Thursday 29 August 2013

Further thoughts on the Belgian Grand Prix

Sometimes a puncture is just a puncture
The figure of Sigmund Freud is synonymous with the hidden meaning, and today the everyday language associates his name with the inadvertent revelation of the subtext; the real deep-down implicit meanings that perhaps we'd rather not show. But even he said (or rather possibly said, as the quote may be apocryphal) that 'sometimes, a cigar is just a cigar'.

Pirelli is getting little benefit of the doubt right now
Photo: Octane Photography
And perhaps those in and around F1 should take heed. Not so much about cigars, but rather about punctures. For as long as wheels on cars are inflatable they will puncture sometimes. Always have, always will. This may be because of debris, contact or even, shock horror, that the tyre supplier has made a mistake. Just as drivers sometimes make a mistake, as do teams. As do any of us.

Right now however, if Friday practice last weekend in Spa was anything to do by, all of this is barely being considered, at least by some.

There were sharp gasps in Spa's media room as, towards the end of the second practice session, Sebastian Vettel's Red Bull could be seen trundling into the pits with a rear wheel shredded. The tension got more acute when almost immediately – and with eery redolence of Silverstone’s one tyre failure following another – Giedo van der Garde crashed at Stavelot. Fernando Alonso noted afterwards that he too had experienced a puncture in that session, and it also was revealed that other cars had cuts in their rubber. Before you knew it, the F1 drivers were demanding reassurance from race director Charlie Whiting that Pirelli understands the problem.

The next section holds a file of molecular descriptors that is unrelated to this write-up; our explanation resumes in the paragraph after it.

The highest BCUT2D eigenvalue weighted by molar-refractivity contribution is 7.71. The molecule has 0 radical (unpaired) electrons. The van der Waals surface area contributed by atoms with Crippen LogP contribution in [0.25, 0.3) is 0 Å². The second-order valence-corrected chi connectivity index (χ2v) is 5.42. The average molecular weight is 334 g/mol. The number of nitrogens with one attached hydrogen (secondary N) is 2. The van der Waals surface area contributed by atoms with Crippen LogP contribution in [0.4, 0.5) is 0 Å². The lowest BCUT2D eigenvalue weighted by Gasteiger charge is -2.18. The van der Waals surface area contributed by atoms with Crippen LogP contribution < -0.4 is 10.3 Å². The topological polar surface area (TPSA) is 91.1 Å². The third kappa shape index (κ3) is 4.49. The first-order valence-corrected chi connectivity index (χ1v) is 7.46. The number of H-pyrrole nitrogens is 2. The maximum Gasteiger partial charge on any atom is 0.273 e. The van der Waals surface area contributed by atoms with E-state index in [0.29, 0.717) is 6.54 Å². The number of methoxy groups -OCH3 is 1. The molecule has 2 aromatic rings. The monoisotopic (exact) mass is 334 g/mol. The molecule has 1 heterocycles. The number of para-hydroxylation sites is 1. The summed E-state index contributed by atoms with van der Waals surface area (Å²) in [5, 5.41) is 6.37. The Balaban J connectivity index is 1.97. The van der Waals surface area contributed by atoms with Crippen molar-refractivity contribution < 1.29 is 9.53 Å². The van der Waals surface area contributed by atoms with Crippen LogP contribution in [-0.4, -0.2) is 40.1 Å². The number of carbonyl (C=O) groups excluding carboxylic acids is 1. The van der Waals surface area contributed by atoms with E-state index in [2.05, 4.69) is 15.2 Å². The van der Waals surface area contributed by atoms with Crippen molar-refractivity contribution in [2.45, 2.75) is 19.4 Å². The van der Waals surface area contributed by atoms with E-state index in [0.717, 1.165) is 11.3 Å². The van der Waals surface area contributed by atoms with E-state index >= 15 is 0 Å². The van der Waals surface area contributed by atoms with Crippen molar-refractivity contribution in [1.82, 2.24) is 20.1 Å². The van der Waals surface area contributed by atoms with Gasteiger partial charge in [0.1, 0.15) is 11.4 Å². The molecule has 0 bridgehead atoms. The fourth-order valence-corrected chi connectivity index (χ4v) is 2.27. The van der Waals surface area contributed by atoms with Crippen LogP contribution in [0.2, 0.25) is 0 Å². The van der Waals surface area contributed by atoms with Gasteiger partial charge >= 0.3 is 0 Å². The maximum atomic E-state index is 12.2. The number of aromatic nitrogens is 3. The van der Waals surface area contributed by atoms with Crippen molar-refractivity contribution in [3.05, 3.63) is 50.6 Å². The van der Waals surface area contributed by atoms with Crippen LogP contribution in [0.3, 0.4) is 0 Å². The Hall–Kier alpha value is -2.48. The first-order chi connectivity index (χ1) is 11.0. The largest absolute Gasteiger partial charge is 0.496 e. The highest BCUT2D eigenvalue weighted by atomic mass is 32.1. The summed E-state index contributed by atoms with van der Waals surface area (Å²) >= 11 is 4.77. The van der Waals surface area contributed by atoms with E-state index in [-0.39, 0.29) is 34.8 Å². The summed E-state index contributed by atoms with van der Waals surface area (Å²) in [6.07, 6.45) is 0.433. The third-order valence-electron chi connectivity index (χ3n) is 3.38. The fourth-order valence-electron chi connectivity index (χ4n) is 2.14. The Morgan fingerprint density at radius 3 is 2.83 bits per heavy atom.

Giedo van der Garde's practice accident caused a flutter
Photo: Octane Photography
It's all understandable to a large extent, given we're only a handful of weeks on from the British Grand Prix's harrowing events. So we're right to be vigilant. And as for the drivers given where they sit they have my every sympathy in terms of minimising unnecessary additional risks. But my perception at Spa was that we've somewhere down the line swung the pendulum too far, and forgotten that punctures are unavoidable, part of motor sport, and that seeing them doesn't mean we should jump to the conclusion that Silverstone is happening all over again.

The worst manifestation of this was when I overheard journalists sat near to me insisting, upon seeing replays of van der Garde's accident, that they could see a tyre deflating on screen. But they couldn't, they only thought they could. I seemed a classic instance of seeing what you assumed was there.

And so it was as Pirelli's investigation found that the cuts were caused by a piece of debris that had dropped off Kimi Raikkonen's car, as well as that it was confirmed that van der Garde's accident had exactly nothing to do with the tyres.

In F1, even right now, sometimes a puncture is just a puncture.

1 comment:

  1. All said and done, it wasn't a very exciting race, shame